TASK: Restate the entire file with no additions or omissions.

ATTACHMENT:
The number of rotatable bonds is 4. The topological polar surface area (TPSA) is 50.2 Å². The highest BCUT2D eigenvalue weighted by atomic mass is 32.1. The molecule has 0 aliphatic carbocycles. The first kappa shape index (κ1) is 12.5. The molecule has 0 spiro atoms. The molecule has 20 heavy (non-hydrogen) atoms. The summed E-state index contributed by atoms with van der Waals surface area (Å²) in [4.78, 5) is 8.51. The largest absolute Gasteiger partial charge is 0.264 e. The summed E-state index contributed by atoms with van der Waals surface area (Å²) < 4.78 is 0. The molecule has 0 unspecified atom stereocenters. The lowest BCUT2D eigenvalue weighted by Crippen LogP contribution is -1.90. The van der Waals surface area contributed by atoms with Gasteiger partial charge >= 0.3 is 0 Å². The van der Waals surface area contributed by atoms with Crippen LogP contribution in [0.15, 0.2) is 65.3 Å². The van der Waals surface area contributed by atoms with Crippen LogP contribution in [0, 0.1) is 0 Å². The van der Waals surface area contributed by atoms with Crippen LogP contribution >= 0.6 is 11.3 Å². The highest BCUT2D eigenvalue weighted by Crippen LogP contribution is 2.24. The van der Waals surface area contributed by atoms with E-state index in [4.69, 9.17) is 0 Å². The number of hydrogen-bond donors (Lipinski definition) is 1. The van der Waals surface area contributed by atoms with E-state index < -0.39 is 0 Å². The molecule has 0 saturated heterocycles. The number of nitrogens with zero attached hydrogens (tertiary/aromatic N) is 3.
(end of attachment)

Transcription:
The number of rotatable bonds is 4. The topological polar surface area (TPSA) is 50.2 Å². The highest BCUT2D eigenvalue weighted by atomic mass is 32.1. The molecule has 0 aliphatic carbocycles. The first kappa shape index (κ1) is 12.5. The molecule has 0 spiro atoms. The molecule has 20 heavy (non-hydrogen) atoms. The summed E-state index contributed by atoms with van der Waals surface area (Å²) in [4.78, 5) is 8.51. The largest absolute Gasteiger partial charge is 0.264 e. The summed E-state index contributed by atoms with van der Waals surface area (Å²) < 4.78 is 0. The molecule has 0 unspecified atom stereocenters. The lowest BCUT2D eigenvalue weighted by Crippen LogP contribution is -1.90. The van der Waals surface area contributed by atoms with Gasteiger partial charge >= 0.3 is 0 Å². The van der Waals surface area contributed by atoms with Crippen LogP contribution in [0.15, 0.2) is 65.3 Å². The van der Waals surface area contributed by atoms with Crippen LogP contribution in [0, 0.1) is 0 Å². The van der Waals surface area contributed by atoms with Crippen LogP contribution >= 0.6 is 11.3 Å². The highest BCUT2D eigenvalue weighted by Crippen LogP contribution is 2.24. The van der Waals surface area contributed by atoms with E-state index in [4.69, 9.17) is 0 Å². The number of hydrogen-bond donors (Lipinski definition) is 1. The van der Waals surface area contributed by atoms with E-state index < -0.39 is 0 Å². The molecule has 0 saturated heterocycles. The number of nitrogens with zero attached hydrogens (tertiary/aromatic N) is 3.